Automated software that can carry out tasks such as cryptocurrency trades.
Trading bots have been used on stock markets for several decades, arguably reaching their zenith with complex high-frequency trading (HFT) software. The most advanced bots can analyze many markets at once, and automatically buy or sell in response to real-time changes.
Advocates of trading bots point to several key advantages over human trading. Bots are far speedier than humans, and they don't need to rest. They are also not influenced by emotion, simply making the choices that are statistically most beneficial. Finally, bots can handle vast amounts of data — ingesting and analyzing infinitely more information than a human can in the same time period.
In crypto trading, bots have several common applications. They can be used to automate time consuming but mundane tasks such as regular portfolio rebalancing. They can be used to ensure that orders are executed at precisely the desired time — for example, to execute a sell order when an asset reaches a specific threshold. They can also simplify trades that would otherwise be too complex for a human to carry out.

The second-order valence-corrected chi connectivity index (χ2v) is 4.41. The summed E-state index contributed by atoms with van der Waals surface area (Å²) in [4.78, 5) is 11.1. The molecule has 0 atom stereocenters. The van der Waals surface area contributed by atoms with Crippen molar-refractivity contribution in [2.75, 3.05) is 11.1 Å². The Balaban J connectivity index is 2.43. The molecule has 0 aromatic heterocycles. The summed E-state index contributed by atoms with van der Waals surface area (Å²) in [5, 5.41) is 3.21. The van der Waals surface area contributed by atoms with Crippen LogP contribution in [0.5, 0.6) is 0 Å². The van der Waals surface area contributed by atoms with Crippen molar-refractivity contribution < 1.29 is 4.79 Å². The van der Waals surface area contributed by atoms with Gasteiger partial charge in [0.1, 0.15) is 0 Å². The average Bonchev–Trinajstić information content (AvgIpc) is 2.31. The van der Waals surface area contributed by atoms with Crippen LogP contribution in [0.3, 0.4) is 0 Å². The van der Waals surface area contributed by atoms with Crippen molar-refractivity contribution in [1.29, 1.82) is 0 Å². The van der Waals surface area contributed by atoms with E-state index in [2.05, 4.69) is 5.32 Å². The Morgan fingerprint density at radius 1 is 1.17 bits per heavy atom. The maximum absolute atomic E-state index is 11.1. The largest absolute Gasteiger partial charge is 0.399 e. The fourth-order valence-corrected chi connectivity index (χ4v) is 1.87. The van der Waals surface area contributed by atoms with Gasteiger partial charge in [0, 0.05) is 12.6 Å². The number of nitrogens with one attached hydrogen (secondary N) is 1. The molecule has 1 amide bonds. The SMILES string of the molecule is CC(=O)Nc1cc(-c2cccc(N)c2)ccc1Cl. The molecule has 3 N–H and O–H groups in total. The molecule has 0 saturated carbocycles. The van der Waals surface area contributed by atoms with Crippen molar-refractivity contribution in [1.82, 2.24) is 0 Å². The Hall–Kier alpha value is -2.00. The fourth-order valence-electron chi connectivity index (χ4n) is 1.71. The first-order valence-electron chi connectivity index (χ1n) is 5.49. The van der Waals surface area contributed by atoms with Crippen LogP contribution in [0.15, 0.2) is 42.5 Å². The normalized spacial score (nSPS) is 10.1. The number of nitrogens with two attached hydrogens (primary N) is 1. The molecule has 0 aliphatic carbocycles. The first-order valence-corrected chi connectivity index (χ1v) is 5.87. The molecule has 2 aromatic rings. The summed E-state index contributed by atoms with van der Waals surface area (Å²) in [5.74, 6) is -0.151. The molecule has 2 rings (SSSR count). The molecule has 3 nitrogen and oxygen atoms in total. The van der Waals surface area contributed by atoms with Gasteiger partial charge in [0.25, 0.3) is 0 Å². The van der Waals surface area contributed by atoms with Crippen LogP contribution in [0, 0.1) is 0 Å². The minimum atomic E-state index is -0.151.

Most crypto trading bots will fall into one of four categories: arbitrage, market making, technical trading, or profile automation. There are many off-the-shelf bots available within all of these categories, or users might decide to code their own.
While bots can simplify trading, it is far from guaranteed that they will be profitable. The byzantine algorithms and vast computing power available to the largest institutional investors enables them to gain a real competitive advantage, but these are not available to the average crypto trader. However, even open-source bots can eke out marginal profits that can still represent improvements over index tracking.